House battery connector question???
My new boat that is still being built will have 3 batteries, one for starting and two paralleled together for the house. I run an electric pot puller when shrimping and use dual house batteries connected in parallel like one big battery. The system has a battery switch and an ACR.
My plan is to keep an inflatable dingy on the roof of the new boat and I have an electric trolling motor to power the dingy. I was thinking of connecting the 2 house batteries in parallel with an Anderson connector so I can unplug one battery for use with the dingy avoiding hauling an extra battery. The dingy will not see much use it will be for safety or going ashore on islands in AK. The raft won't be on the boat all the time. I will also use an Anderson connector on the leads of the trolling motor so the battery can be unplugged moved to the dingy and plugged into the trolling motor.
Now back to the battery being used for the boat through the battery switch the 2 house batteries provide emergency backup power for engine starting through the battery switch. The Anderson connectors are made in different wire size and amp ratings. I am not sure how big I should get to tie these 2 house batteries together. I can get them in most any wire size and in several amp ratings 50amp #6 or #8 wire size. 120 Amp, 175 amps & 350 amps. If you don't know Anderson connectors are what they use on Electric forklifts or jumper cables on tow / service trucks they are very high quality. I will solder and heat shrink the marine grade wire.
For the amp draw in my house use 50 amp would be plenty but I am wondering when the battery is used for emergency starting I might need to up the amp ratting to 120 or 175 but if I do finding a connector to fit the leads on the trolling motor will be hard but I guess I can solder it.
What do you marine wiring experts think? Another thing I am wondering is what will happen when I use the trolling motor and run down one of the house batteries and then connect them back together I would think it would drain the other one until they equalized but then they would both get charged again. This system will not see much use this way but on occasion it will be used.
Size it for starting one engine.
Here is what is running thru my mind.
The motor battery went bad on the trip out and I didnít notice it, took my dingy/house battery and went ashore leaving who knows what on in the house. Had a great time on shore, returned to the boat and the only chance I have of starting the boat is a Ĺ used dingy/house battery. Hopefully I noticed this before I hooked it back into the dead system and dumped Ĺ of it into the dead house battery.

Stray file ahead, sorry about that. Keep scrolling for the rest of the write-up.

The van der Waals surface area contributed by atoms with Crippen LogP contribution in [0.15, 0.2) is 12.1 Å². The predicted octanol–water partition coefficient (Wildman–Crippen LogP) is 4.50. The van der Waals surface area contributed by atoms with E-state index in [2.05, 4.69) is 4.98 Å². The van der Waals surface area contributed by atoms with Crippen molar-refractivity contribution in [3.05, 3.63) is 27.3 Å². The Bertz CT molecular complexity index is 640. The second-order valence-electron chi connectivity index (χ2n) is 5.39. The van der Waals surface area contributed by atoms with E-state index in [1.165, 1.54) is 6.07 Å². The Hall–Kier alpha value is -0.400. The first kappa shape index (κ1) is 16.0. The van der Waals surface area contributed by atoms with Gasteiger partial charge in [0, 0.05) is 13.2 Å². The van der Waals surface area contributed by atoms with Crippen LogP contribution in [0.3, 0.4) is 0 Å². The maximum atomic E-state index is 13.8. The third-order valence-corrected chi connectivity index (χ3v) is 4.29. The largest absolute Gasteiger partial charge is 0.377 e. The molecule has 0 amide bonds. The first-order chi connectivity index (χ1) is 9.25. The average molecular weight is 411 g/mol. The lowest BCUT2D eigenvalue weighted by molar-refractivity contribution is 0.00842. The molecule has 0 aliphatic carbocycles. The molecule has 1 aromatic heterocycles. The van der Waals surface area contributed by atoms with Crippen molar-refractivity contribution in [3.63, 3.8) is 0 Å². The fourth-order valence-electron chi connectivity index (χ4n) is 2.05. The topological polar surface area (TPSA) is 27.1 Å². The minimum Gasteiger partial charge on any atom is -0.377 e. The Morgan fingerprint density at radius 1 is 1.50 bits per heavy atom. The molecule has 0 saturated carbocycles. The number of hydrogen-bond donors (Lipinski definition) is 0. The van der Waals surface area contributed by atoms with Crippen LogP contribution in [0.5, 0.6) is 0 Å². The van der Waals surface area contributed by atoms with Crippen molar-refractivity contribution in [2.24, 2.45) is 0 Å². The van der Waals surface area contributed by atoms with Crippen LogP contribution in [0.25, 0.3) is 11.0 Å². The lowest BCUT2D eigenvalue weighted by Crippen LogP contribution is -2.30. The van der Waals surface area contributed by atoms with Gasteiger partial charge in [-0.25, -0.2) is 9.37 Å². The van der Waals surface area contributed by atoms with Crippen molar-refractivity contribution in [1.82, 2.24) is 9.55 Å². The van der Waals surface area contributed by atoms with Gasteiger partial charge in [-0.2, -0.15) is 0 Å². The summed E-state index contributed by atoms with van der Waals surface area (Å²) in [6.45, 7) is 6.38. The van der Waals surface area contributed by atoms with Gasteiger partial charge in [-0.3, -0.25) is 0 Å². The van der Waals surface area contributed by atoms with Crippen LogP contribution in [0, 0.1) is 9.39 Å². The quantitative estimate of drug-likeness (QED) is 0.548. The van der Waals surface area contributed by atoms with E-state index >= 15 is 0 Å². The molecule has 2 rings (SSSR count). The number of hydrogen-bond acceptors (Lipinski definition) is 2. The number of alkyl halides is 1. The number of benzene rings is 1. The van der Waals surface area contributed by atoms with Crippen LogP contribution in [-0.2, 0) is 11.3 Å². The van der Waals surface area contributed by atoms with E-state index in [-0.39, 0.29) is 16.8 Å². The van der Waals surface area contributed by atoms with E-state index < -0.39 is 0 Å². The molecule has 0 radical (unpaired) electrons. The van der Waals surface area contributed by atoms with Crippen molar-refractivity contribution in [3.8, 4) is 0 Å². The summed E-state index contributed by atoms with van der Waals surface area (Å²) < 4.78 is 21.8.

Wouldaah couldaah shouldaah
From now on Iím going to make sure the engine starts before I hook my dingy/house battery back into the system, I might want to swap it into the starter battery position. If I did this I could size the dingy/house battery wire at Ĺ motor starting or Ĺ normal load whichever is heavier since it will share required load with the house battery and by doing that I can use the smaller connector.
Marine Wiring Expert = An electrical minded person who loves boats and (a) is more than 50 mi from the job (b) is a has been drip under pressure
I am not an expert on marine electronics, I do know a little about charging batteries and sizing cables. Do you want to size the cable for the trolling motor only, if so you could use what the manufacture recommends? I would not solder the battery connections; if the connector got hot you could melt the solder. I do not think your boat charging system will be able to recharge the trolling battery to 100%.
If it was my boat I would recharge the trolling battery using the proper battery charger, not the boat. I would also use the boat battery system to keep the battery top off. It you use the trolling battery to help run the house you will not have a trolling battery @ 100% charge. Because it is so importance you know your trolling battery is fully charge, I would also monitor its voltage.
I just installed a Switch system on my boat this past weekend (see attached). I will admit, I had it all planned out on paper thinking it would limit mistakes and install time. Man, was I wrong! lol.
It took me all day long to install because I kept mismatching wires - unbelievalbe. It was kind of humorous at times - and frustrating together. But, I got it installed. After installing the circuit breakers, switch and ACR, I measured all my wiring runs and ordered the wires online with lug crimped and shrinked. Man, that was great!
Sorry, probably of the subject, but hopefully you can learn from some of our mistakes. I will admit, if I didn't have that plan on paper, it would of doubled my install time!
What size cable you use for the starting circuit depends on how long the circuit is. On my boat I mounted the batteries fairly far forward and replaced the cable the engine came with to 4/0 from the engine all the way to the batteries. That is a bit overkill, but the two items that leave boats dead in the water are electrical problems and fuel problems. I figured I didn't want to deal with electrical problems hence the overkill in the cabling. I'd say between 0 and 4/0 cable, it just depends on the length of the circuit.
I think you'll find shuffling the batteries around will be a PITA, and would advise getting a small gas kicker for the raft.